-"A blog needs a sense of purpose. The author can't just curl up on the sofa like an overfed retriever and recollect his last bowl of kibble; he should strain forward like a terrier who's late for an appointment with a ham bone."

Some wag wrote the above back in March and ruffled a few feathers in the food blogging world. But I think he's right. My purpose, I suppose, is to write about Russian home cooking. Problem is, I don't cook Russian food every day, or even every week. In the past few days, I made perfectly good and even kind of photogenic food, including an Asian-type stir fry with noodles and swordfish with sauteed potatoes (tonight's dinner).

But I didn't blog about these meals because they don't fit my theme. Plenty of other bloggers can cook and write about this kind of food better than I can. Here's what I do want to write about in the future: Kvas (rye bread beer), plov (Uzbek lamb and rice stew), eggplant and red pepper salad, Uzbek food in general (my boyfriend's family is from Uzbekistan), more good things to do with beets and tvorog.

-I started a blog and the world failed to notice. What's wrong with you, world?! Leave one freakin' comment or something!

Saturday, May 06, 2006

Eggplant Caviar

Eggplant caviar, the classic Russian appetizer. Eggplant caviar is like borsch in that there's no standard recipe for it; every cook has his tricks. This is how I make it:

Preheat the oven to 425; pierce one medium eggplant all over with a fork and bake until soft, 45 minutes to 1 hour.

Cut the eggplant in half; peel; chop the pulp.

Heat some olive oil in a large skillet. Be generous with the oil, as eggplant absorbs quite a lot of it. No one likes a dry eggplant caviar. It should be nicely oily, but not greasy.

Finely chop and saute: A large onion, two small or one large carrot, 1-1.5 cup bell peppers. You can use green or red or whatever peppers. I used orange and yellow. Cook vegetables until the onion is golden and the carrots and peppers and soft.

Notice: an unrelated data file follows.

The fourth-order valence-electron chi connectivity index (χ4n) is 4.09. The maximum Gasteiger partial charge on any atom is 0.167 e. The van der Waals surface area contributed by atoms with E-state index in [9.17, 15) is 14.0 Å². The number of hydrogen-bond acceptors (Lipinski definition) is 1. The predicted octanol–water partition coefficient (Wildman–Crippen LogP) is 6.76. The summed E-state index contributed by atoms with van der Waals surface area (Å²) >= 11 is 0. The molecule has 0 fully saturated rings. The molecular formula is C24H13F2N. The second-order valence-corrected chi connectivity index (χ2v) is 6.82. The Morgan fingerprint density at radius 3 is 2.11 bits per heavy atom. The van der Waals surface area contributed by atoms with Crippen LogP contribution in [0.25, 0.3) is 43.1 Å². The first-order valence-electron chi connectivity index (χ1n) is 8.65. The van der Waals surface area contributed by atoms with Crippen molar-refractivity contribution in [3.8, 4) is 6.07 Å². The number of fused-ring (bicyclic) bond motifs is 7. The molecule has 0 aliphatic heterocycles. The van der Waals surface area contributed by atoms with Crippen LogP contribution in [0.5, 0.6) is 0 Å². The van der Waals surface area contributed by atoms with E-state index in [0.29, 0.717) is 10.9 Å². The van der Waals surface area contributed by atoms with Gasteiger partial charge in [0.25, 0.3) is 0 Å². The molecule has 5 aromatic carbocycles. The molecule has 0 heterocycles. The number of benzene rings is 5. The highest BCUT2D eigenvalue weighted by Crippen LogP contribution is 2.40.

Add the eggplant pulp and 1 minced garlic clove. Simmer over low heat for 10-15 minutes. Seasoning eggplant caviar is the hardest part. You typically use tomatoes, canned or fresh, or tomato paste; a little sugar; lemon juice or vinegar; salt and pepper. I end up using a different combo every time and I don't keep track of proportions, tasting until I get it right. This time I used about 1/2 cup of chopped, canned tomatoes, a couple of tablespoons of tomato paste, a teaspoon of sugar, a couple of squirts of lemon juice and red wine vinegar and a couple of dashes of salt and black pepper.

After adding the seasonings, simmer for 15 more minutes. Add another finely minced garlic clove or two, depending on how much you like garlic, and take off the heat. Transfer to a bowl and chill for several hours in the fridge. Serve cold or even warm, but never hot.

You can eat eggplant caviar with rye or pita bread, but it's just as good over rice or with some boiled new potatoes. I even like it with pasta. When eggplant caviar turns out very well, people will eat it straight right out of the serving bowl.

Friday, May 05, 2006

An Underripe Pineapple

A few days ago I had an underripe pineapple on my hands, so I roasted it. I rarely make baked fruit desserts because I am too impatient not to eat the fruit as is. However, a very tart pineapple is no fun to eat straight up so I took advantage of the opportunity to experiment.

I chose a recipe out of a swanky Williams Sonoma roasting cookbook. It's a book I often consult for inspiration, but I don't really cook from it. Page after page of food porn-y photos and at least four pricey herbs per recipe. This pineapple dessert is the easiest thing in there.

Core and peel a pineapple. Cut it crosswise into 1/2 inch slices. Pour whatever juice you get while preparing the pineapple into a small bowl and add 1/4 tsp of vanilla extract. Arrange the pineapple in a baking dish and pour the juice over the fruit. Sprinkle with 1/4 cup of brown sugar, 1/2 tsp. of ground ginger and--this is the most important part--1/4 to 1/2 tsp. of black pepper. Roast at 425 for 20-25 minutes.

Let the pineapple cool a little but eat it while it's still warm, preferably with some plain, creamy yogurt. The pineapple will have a spicy kick that you'll really feel as the fruit slides down your throat. The juice that the pineapple produces while baking has even more zing. If I make this again, I will kick it up a notch--sorry, couldn't help myself--with more black pepper. If you're tempted not to eat the entire pineapple in one sitting, keep in mind that the peppery zing will dissapear overnight.

Wednesday, May 03, 2006

Tilapia with Mushroom Kasha

I'm not a big fan of buckwheat (kasha)--it's too dry for my tastes, so I rarely make it. In fact, I've had a big package of kasha in my pantry for months and I hadn't made it once. But I am willing to reexamine my food prejudices.

I got the idea for the kasha from--what else?--Anya von Bremzen's Please to the Table. She has a promising recipe with lots of butter and wild mushrooms that you have to soak for two hours, but I went for the quick and easy version. I also wasn't sure about serving kasha with tilapia. Usually I do some kind of Asian or Mediterranean sauce when making fish, but what the hell.